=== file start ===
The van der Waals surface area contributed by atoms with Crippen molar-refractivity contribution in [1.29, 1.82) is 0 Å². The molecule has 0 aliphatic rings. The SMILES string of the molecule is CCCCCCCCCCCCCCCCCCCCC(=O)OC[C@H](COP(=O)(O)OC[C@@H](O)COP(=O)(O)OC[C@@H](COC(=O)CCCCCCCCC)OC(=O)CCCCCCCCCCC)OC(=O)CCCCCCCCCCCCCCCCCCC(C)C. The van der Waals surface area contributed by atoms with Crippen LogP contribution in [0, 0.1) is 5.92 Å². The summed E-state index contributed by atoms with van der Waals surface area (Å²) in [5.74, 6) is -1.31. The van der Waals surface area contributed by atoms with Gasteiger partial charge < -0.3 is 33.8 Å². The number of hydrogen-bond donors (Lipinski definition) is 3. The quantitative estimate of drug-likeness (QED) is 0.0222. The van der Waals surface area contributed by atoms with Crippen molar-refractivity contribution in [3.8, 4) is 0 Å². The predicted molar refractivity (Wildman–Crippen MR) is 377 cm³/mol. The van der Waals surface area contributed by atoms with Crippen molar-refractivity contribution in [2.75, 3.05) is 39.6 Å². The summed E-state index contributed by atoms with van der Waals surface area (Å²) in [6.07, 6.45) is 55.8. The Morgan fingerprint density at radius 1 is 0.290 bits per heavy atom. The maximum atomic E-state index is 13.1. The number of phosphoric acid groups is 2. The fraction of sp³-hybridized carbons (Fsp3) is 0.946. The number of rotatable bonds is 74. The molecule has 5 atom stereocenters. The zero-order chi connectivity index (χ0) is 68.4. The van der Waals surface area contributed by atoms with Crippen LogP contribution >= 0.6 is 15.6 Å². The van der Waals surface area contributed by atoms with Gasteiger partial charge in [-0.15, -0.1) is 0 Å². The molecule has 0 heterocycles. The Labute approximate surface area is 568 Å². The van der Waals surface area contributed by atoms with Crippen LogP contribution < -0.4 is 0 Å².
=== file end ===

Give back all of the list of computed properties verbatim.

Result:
The van der Waals surface area contributed by atoms with Crippen molar-refractivity contribution in [1.29, 1.82) is 0 Å². The molecule has 0 aliphatic rings. The SMILES string of the molecule is CCCCCCCCCCCCCCCCCCCCC(=O)OC[C@H](COP(=O)(O)OC[C@@H](O)COP(=O)(O)OC[C@@H](COC(=O)CCCCCCCCC)OC(=O)CCCCCCCCCCC)OC(=O)CCCCCCCCCCCCCCCCCCC(C)C. The van der Waals surface area contributed by atoms with Crippen LogP contribution in [0, 0.1) is 5.92 Å². The summed E-state index contributed by atoms with van der Waals surface area (Å²) in [5.74, 6) is -1.31. The van der Waals surface area contributed by atoms with Gasteiger partial charge < -0.3 is 33.8 Å². The number of hydrogen-bond donors (Lipinski definition) is 3. The quantitative estimate of drug-likeness (QED) is 0.0222. The van der Waals surface area contributed by atoms with Crippen molar-refractivity contribution in [3.8, 4) is 0 Å². The predicted molar refractivity (Wildman–Crippen MR) is 377 cm³/mol. The van der Waals surface area contributed by atoms with Crippen molar-refractivity contribution in [2.75, 3.05) is 39.6 Å². The summed E-state index contributed by atoms with van der Waals surface area (Å²) in [6.07, 6.45) is 55.8. The Morgan fingerprint density at radius 1 is 0.290 bits per heavy atom. The maximum atomic E-state index is 13.1. The number of phosphoric acid groups is 2. The fraction of sp³-hybridized carbons (Fsp3) is 0.946. The number of rotatable bonds is 74. The molecule has 5 atom stereocenters. The zero-order chi connectivity index (χ0) is 68.4. The van der Waals surface area contributed by atoms with Crippen LogP contribution >= 0.6 is 15.6 Å². The van der Waals surface area contributed by atoms with Gasteiger partial charge in [-0.15, -0.1) is 0 Å². The molecule has 0 heterocycles. The Labute approximate surface area is 568 Å². The van der Waals surface area contributed by atoms with Crippen LogP contribution < -0.4 is 0 Å².